More than two million Syrian refugees have fled to Turkey, a country which already had a population of nearly 76 million.
EU leaders are desperate to uphold free movement rules, enshrining the right of any EU national to live and work elsewhere in the union. They are nervous that admitting a country of Turkey's size could make this untenable.
Under a recent agreement with Turkey to curb the migrant influx to Greece, the EU undertook to "re-energise" the stalled accession talks.
But there are major concerns about Turkish human rights violations, including curbs on the media and rule of law - all key issues when judging a country's fitness to join the EU.
At the same time, economic hardship, Islamist terror and the migrant crisis have fuelled a nationalist backlash in much of Europe, often expressed as hostility to Islam.
What are those who want to leave the EU saying?
Leave campaigners have sought to exploit the uncertainty surrounding future enlargement to reinforce one of their key campaign arguments - that EU membership means the UK cannot control who comes into the country.
They are warning that the UK will have to help financially under-write the process of preparing Turkey and other countries for joining the EU.
And they say it would give an extra 88 million people - that's the combined populations of the seven candidate countries - the right to live and work in the UK under current rules, and the British public might not even be consulted.
Prominent Leave figures such as Michael Gove and Iain Duncan Smith have said future enlargement will put an "unquantifiable strain" on public services that are already under pressure.
As evidence of this, they point to the spike in migration after Poland and nine other countries joined the EU in 2004 - when the option of transitional controls was not taken up - and the fact EU migration is driving the current high levels of net migration above 300,000.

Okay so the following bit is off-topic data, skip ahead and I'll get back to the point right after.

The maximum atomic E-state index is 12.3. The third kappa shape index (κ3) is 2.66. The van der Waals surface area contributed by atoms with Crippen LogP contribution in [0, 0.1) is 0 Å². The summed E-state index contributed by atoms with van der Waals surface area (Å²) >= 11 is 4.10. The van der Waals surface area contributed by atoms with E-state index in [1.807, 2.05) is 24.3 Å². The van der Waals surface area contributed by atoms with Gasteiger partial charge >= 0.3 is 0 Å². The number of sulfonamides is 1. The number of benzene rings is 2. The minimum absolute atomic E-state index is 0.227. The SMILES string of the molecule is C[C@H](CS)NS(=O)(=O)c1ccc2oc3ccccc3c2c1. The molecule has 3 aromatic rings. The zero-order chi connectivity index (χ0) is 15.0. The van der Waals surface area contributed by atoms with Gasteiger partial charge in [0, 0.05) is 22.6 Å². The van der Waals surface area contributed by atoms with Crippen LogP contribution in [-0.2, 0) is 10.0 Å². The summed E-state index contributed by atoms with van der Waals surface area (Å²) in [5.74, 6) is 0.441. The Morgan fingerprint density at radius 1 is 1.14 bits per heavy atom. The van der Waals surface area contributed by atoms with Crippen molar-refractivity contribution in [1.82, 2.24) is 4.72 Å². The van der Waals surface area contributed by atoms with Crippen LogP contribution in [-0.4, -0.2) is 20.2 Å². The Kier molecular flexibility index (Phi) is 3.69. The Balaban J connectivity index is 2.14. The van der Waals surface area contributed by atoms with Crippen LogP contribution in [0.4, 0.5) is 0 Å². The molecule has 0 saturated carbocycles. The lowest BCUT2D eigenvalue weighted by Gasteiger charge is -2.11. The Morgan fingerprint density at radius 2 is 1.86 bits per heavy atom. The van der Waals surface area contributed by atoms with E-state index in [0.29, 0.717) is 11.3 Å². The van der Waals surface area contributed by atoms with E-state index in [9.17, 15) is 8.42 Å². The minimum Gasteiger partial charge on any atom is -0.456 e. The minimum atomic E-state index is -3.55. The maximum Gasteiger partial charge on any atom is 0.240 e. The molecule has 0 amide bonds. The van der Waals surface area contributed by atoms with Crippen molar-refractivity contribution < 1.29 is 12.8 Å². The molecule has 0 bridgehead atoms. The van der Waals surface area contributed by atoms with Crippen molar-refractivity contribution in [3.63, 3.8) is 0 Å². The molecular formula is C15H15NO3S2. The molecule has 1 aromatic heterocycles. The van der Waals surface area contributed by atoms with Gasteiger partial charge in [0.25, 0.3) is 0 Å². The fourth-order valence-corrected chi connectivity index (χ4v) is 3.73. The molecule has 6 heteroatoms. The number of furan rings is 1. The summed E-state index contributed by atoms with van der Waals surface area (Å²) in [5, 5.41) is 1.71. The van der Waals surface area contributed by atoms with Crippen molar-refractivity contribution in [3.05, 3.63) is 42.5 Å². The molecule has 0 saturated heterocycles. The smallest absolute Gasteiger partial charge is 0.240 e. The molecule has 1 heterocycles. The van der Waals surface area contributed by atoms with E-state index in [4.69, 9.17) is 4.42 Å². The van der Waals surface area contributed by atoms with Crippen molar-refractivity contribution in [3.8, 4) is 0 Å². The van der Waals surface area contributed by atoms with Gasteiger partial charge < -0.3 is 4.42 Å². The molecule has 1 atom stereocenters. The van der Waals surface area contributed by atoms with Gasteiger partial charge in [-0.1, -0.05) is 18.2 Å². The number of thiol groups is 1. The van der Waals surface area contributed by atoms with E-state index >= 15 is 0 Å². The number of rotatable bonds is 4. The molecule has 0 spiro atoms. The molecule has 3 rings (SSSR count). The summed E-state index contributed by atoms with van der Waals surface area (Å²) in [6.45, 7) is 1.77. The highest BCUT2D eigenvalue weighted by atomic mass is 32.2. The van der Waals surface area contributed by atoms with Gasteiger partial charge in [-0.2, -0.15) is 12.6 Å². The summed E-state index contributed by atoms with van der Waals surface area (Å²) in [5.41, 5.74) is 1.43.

Even politicians in favour of EU membership, such as Home Secretary Theresa May, have signalled that further enlargement needs to be reconsidered for countries with "poor populations and serious problems with organised crime, corruption and sometimes even terrorism".
And what about pro-EU campaigners?
Successive British government have been, in principle, in support of Turkey joining the EU if it meets the criteria, a position endorsed by David Cameron several times since he became prime minister.
But the mood music has definitely changed in recent months.
Ministers have emphasised that the UK has the right of veto over future prospective members, while insisting the talks with Turkey and other countries are unlikely to be rushed and, as such, the issue will not come to a head for a while.
Last month, George Osborne said a Turkish agreement was "not on the cards any time soon" and insisted the UK would not allow any free movement deal with countries which weren't closely aligned in terms of size and prosperity.
Pro-EU campaigners have also pointed out that if the UK votes to leave, it will have no say over the matter and could still find itself bound by freedom of movement rules like Norway, which is outside the EU but part of the European Economic Area.